Transforming Desire: Erotic Knowledge in Books III and IV of the Faerie Queene.
Just a being that moves In predestinate grooves, Not even a bus, but a tram.
If Britomart is, metaphorically, a bus, then the part of the tram is played by Scudamore, who, Silberman says, misreads situations because he is a prisoner of Petrarchan language. And, if a character can be said to misread situations, then there must be something outside language for him to misread. Silberman is one of the post-post-modernists (as she says, there is, as yet, no name for this new academic tribe) who is consciously moving on from Derrida; while she revels in the free play of words (the book is a close reading of Books III and IV), she recognizes that, for a Christian poet, there is a Transcendental Signifier in the sky.
This is a subtle book, and full of ingenuity. If all in the here and now is provisional, then this goes for any reading of the poem: there can be no insights inscribed in stone. The author fully recognizes that she and her readers are engaged in a sophisticated game, and she is most refreshingly unsolemn about it. It is a relief to find an academic book which, while it is demanding to read, is none the less not written in the usual constipated prose, and shows obvious attention to style, as well as a real belief in the worth of what she is discussing. A writer with cloth ears does not inspire confidence, especially when the subject is a poet who, by definition, must care passionately about language. This book is admirably lucid, and the arguments correspondingly clear - as well as hard-headed. And Silberman, who is nothing if not an enthusiast, certainly convinces her readers that, even if Spenser does not appeal to everybody, he is a source of endless intellectual stimulation.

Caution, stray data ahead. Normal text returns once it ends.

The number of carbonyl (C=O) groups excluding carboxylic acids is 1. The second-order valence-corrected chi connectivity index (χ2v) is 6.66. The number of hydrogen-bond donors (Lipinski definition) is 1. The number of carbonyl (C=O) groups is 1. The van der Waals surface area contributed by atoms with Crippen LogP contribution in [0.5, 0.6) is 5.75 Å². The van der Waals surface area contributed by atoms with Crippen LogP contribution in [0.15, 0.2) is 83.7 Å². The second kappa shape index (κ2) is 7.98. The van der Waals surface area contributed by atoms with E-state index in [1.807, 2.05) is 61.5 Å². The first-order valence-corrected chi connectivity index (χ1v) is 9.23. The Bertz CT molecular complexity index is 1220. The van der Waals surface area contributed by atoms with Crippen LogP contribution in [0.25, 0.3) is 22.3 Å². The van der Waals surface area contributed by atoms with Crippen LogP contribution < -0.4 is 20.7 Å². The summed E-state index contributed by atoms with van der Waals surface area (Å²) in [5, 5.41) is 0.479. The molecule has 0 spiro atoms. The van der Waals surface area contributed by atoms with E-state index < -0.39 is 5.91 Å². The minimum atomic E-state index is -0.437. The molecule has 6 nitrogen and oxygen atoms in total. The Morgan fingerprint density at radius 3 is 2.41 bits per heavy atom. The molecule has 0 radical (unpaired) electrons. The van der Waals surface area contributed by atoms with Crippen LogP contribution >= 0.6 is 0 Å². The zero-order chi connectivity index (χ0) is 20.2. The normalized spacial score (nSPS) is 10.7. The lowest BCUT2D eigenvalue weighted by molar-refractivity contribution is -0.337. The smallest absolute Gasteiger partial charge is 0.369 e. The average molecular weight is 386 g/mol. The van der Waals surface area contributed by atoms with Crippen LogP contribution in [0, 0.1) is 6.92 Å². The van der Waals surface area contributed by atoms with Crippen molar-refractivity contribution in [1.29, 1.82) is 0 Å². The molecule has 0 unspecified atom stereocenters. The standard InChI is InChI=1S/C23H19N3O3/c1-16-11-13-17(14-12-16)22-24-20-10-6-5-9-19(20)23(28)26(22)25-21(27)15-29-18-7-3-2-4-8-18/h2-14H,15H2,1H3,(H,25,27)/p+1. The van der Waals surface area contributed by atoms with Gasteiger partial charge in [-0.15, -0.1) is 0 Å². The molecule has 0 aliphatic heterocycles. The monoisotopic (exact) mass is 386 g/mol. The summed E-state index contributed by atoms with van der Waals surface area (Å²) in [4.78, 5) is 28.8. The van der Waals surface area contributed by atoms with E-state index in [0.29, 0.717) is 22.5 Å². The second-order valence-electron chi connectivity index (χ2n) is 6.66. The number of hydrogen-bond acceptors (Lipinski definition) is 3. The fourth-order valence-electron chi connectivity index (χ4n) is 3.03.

H. L. SPENCER Exeter College Oxford
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|Publication:||The Review of English Studies|
|Article Type:||Book Review|
|Date:||May 1, 1997|
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